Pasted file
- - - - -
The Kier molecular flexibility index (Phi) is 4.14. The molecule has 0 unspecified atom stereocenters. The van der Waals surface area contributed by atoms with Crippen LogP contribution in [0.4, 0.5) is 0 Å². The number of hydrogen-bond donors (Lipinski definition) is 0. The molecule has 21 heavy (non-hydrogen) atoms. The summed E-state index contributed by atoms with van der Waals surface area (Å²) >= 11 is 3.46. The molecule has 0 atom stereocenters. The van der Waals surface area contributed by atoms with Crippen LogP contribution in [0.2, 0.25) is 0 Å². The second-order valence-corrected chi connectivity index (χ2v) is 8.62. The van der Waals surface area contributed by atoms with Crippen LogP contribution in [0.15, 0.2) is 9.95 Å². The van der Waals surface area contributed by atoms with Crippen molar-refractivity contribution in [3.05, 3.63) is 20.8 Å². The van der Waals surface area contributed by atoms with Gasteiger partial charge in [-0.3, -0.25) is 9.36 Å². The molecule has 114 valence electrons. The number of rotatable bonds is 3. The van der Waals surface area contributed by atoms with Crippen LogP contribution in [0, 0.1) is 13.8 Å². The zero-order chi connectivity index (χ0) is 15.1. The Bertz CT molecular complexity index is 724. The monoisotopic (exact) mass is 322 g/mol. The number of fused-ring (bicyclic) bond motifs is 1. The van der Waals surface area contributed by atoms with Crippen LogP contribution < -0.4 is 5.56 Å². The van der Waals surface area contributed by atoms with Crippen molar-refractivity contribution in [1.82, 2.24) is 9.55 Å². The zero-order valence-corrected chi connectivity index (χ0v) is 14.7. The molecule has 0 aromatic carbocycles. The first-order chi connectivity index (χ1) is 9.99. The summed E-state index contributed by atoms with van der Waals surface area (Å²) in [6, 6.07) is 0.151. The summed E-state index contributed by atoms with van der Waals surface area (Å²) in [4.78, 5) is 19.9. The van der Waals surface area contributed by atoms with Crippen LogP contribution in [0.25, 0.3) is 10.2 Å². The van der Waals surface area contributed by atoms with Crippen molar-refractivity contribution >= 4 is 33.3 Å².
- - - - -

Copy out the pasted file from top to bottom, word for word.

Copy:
The Kier molecular flexibility index (Phi) is 4.14. The molecule has 0 unspecified atom stereocenters. The van der Waals surface area contributed by atoms with Crippen LogP contribution in [0.4, 0.5) is 0 Å². The number of hydrogen-bond donors (Lipinski definition) is 0. The molecule has 21 heavy (non-hydrogen) atoms. The summed E-state index contributed by atoms with van der Waals surface area (Å²) >= 11 is 3.46. The molecule has 0 atom stereocenters. The van der Waals surface area contributed by atoms with Crippen LogP contribution in [0.2, 0.25) is 0 Å². The second-order valence-corrected chi connectivity index (χ2v) is 8.62. The van der Waals surface area contributed by atoms with Crippen LogP contribution in [0.15, 0.2) is 9.95 Å². The van der Waals surface area contributed by atoms with Crippen molar-refractivity contribution in [3.05, 3.63) is 20.8 Å². The van der Waals surface area contributed by atoms with Gasteiger partial charge in [-0.3, -0.25) is 9.36 Å². The molecule has 114 valence electrons. The number of rotatable bonds is 3. The van der Waals surface area contributed by atoms with Crippen LogP contribution in [0, 0.1) is 13.8 Å². The zero-order chi connectivity index (χ0) is 15.1. The Bertz CT molecular complexity index is 724. The monoisotopic (exact) mass is 322 g/mol. The number of fused-ring (bicyclic) bond motifs is 1. The van der Waals surface area contributed by atoms with Crippen LogP contribution < -0.4 is 5.56 Å². The van der Waals surface area contributed by atoms with Crippen molar-refractivity contribution in [1.82, 2.24) is 9.55 Å². The zero-order valence-corrected chi connectivity index (χ0v) is 14.7. The molecule has 0 aromatic carbocycles. The first-order chi connectivity index (χ1) is 9.99. The summed E-state index contributed by atoms with van der Waals surface area (Å²) in [6, 6.07) is 0.151. The summed E-state index contributed by atoms with van der Waals surface area (Å²) in [4.78, 5) is 19.9. The van der Waals surface area contributed by atoms with Crippen LogP contribution in [0.25, 0.3) is 10.2 Å². The van der Waals surface area contributed by atoms with Crippen molar-refractivity contribution >= 4 is 33.3 Å².